Mr. Speaker, I listened attentively to the member's speech, and I recognize her advocacy on behalf of Canada Post.
The base of the member's advocacy is to ensure that vitality and a great workplace continues to exist at Canada Post. The government is very committed to that. In fact, we are so committed to it that we undertook major consultations. Both an independent task force and extensive parliamentary hearings were undertaken in terms of a vision for Canada Post. That work yielded a lot of thinking and a lot of good results. In fact, we scrapped the plans of the previous government and brought back to Canada Post a very clear vision, a renewed board of directors and new management. That work continues, and we will continue to travel along that path.
We are putting service front and centre for Canadians. Our vision ensures that Canada Post will remain relevant and sustainable over the long term, continuing to provide good, valued services and good middle-class jobs to Canadians from coast to coast to coast.
Canada Post will bring this vision to life by investing in innovation, experimentation and pilot projects to establish best practices. The corporation will also have to follow market trends, adopt new technologies and adapt to the needs and expectations of Canadians.
We will also have to be creative and explore the opportunities for various partnerships within the Government of Canada, and in other administrations and communities to benefit from the unique Canada Post retail network, as recommended by the task force and the standing committee.
The question of whether Canadians would benefit from postal banking has already been the subject of both a thorough review by the Standing Committee on Government Operations and Estimates and an in-depth independent task force. Both the committee and the task force came to virtually the same conclusions: Canadians do not need postal banking and Canada Post should not add it to its business line.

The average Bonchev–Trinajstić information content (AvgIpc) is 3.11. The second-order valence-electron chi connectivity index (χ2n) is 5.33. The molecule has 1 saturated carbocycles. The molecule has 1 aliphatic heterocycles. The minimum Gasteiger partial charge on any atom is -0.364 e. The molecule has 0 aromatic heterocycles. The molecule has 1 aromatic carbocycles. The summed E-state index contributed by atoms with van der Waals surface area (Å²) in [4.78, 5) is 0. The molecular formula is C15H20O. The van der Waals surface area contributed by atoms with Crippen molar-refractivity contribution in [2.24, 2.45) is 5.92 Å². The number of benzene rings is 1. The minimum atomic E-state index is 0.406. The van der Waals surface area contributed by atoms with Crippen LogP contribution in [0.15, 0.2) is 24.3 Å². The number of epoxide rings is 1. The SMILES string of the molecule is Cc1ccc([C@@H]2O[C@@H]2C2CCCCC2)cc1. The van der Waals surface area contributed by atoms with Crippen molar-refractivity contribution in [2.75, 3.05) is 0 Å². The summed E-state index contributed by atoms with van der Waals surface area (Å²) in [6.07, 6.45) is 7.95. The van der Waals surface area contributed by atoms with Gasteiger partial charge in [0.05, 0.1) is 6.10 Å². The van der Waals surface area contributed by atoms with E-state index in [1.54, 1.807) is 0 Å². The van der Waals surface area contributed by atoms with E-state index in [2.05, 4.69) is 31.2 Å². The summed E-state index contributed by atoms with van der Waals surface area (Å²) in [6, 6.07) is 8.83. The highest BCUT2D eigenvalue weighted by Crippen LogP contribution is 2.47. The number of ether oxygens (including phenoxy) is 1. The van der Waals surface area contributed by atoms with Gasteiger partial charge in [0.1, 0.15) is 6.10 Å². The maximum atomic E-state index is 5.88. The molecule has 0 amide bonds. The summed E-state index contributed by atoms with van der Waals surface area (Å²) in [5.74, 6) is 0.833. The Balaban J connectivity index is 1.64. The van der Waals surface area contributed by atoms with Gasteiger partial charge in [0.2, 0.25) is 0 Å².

While I do appreciate the member for London—Fanshawe's concerns for those in indigenous and rural communities, the evidence does not back up the claim that these communities lack access to banking services.
First of all, the independent task force surveyed Canadians from coast to coast to coast. The survey found that 60% thought that full-scale postal banking would be a poor fit for Canada Post. Of those who liked the idea of postal banking, only 7% said they would “certainly use” postal banking services. Also, that task force found that approximately 99% of Canadians already have banking accounts and 69% pay their bills online.
If that were not enough proof, the standing committee found much the same thing. The committee held public hearings from coast to coast to coast and heard directly from more than 200 witnesses—individuals and representatives of communities, associations, unions and businesses—on a variety of issues, including postal banking.
The committee heard, among other things, that the number of credit union members who use their branches in rural areas has dropped significantly in recent years as more and more members conduct their financial transactions online or with mobile apps.
Moreover, in its report, that committee recommended, “Canada Post focus on its core competencies to help Canada meet the challenges of the 21st century.”
Therefore, the evidence from both the committee and the independent task force have shown that Canadians would not see any benefit from having the option of doing their banking at their post offices.
With respect to collective bargaining, perhaps we will get to that in a moment.